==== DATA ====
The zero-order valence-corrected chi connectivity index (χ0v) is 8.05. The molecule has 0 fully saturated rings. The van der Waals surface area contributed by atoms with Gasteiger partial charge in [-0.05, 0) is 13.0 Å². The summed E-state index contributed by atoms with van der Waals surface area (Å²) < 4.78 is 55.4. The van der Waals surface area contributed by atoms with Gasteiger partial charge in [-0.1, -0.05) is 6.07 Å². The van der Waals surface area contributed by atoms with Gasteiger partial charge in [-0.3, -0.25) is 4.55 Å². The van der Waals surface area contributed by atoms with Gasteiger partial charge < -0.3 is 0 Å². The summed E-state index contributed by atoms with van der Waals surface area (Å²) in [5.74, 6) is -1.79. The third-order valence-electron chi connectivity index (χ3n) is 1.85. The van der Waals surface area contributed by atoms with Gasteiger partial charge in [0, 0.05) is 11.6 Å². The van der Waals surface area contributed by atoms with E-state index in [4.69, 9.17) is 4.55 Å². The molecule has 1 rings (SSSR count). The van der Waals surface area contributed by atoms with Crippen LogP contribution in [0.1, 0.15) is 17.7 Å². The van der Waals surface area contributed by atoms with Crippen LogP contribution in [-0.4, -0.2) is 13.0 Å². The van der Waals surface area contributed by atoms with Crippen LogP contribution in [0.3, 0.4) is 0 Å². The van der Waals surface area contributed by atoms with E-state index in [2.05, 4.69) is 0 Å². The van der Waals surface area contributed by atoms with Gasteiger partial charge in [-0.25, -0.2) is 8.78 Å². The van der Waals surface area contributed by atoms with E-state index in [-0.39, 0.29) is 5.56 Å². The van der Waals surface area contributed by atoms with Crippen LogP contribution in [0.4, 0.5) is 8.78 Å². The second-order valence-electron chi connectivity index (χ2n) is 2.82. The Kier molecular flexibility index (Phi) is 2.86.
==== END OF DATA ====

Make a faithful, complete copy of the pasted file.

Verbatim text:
The zero-order valence-corrected chi connectivity index (χ0v) is 8.05. The molecule has 0 fully saturated rings. The van der Waals surface area contributed by atoms with Gasteiger partial charge in [-0.05, 0) is 13.0 Å². The summed E-state index contributed by atoms with van der Waals surface area (Å²) < 4.78 is 55.4. The van der Waals surface area contributed by atoms with Gasteiger partial charge in [-0.1, -0.05) is 6.07 Å². The van der Waals surface area contributed by atoms with Gasteiger partial charge in [-0.3, -0.25) is 4.55 Å². The van der Waals surface area contributed by atoms with Gasteiger partial charge < -0.3 is 0 Å². The summed E-state index contributed by atoms with van der Waals surface area (Å²) in [5.74, 6) is -1.79. The third-order valence-electron chi connectivity index (χ3n) is 1.85. The van der Waals surface area contributed by atoms with Gasteiger partial charge in [0, 0.05) is 11.6 Å². The van der Waals surface area contributed by atoms with E-state index in [4.69, 9.17) is 4.55 Å². The molecule has 1 rings (SSSR count). The van der Waals surface area contributed by atoms with Crippen LogP contribution in [0.1, 0.15) is 17.7 Å². The van der Waals surface area contributed by atoms with Crippen LogP contribution in [-0.4, -0.2) is 13.0 Å². The van der Waals surface area contributed by atoms with Crippen LogP contribution in [0.3, 0.4) is 0 Å². The van der Waals surface area contributed by atoms with E-state index in [2.05, 4.69) is 0 Å². The van der Waals surface area contributed by atoms with Gasteiger partial charge in [-0.25, -0.2) is 8.78 Å². The van der Waals surface area contributed by atoms with E-state index in [-0.39, 0.29) is 5.56 Å². The van der Waals surface area contributed by atoms with Crippen LogP contribution in [0.4, 0.5) is 8.78 Å². The second-order valence-electron chi connectivity index (χ2n) is 2.82. The Kier molecular flexibility index (Phi) is 2.86.